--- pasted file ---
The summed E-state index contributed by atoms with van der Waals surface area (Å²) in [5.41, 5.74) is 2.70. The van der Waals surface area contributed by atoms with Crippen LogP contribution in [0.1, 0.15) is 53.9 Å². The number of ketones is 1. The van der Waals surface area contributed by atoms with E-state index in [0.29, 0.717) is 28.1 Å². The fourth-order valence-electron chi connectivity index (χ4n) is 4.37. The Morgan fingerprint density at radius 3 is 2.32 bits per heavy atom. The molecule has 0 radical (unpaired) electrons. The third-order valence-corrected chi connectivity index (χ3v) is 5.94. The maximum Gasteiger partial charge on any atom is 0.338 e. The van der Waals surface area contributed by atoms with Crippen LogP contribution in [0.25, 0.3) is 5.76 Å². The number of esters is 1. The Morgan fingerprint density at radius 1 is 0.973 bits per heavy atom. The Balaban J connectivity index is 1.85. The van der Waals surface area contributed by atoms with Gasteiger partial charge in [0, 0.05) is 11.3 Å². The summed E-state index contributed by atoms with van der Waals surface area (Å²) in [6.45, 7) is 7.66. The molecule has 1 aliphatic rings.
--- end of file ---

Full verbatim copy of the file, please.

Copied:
The summed E-state index contributed by atoms with van der Waals surface area (Å²) in [5.41, 5.74) is 2.70. The van der Waals surface area contributed by atoms with Crippen LogP contribution in [0.1, 0.15) is 53.9 Å². The number of ketones is 1. The van der Waals surface area contributed by atoms with E-state index in [0.29, 0.717) is 28.1 Å². The fourth-order valence-electron chi connectivity index (χ4n) is 4.37. The Morgan fingerprint density at radius 3 is 2.32 bits per heavy atom. The molecule has 0 radical (unpaired) electrons. The third-order valence-corrected chi connectivity index (χ3v) is 5.94. The maximum Gasteiger partial charge on any atom is 0.338 e. The van der Waals surface area contributed by atoms with Crippen LogP contribution in [0.25, 0.3) is 5.76 Å². The number of esters is 1. The Morgan fingerprint density at radius 1 is 0.973 bits per heavy atom. The Balaban J connectivity index is 1.85. The van der Waals surface area contributed by atoms with Gasteiger partial charge in [0, 0.05) is 11.3 Å². The summed E-state index contributed by atoms with van der Waals surface area (Å²) in [6.45, 7) is 7.66. The molecule has 1 aliphatic rings.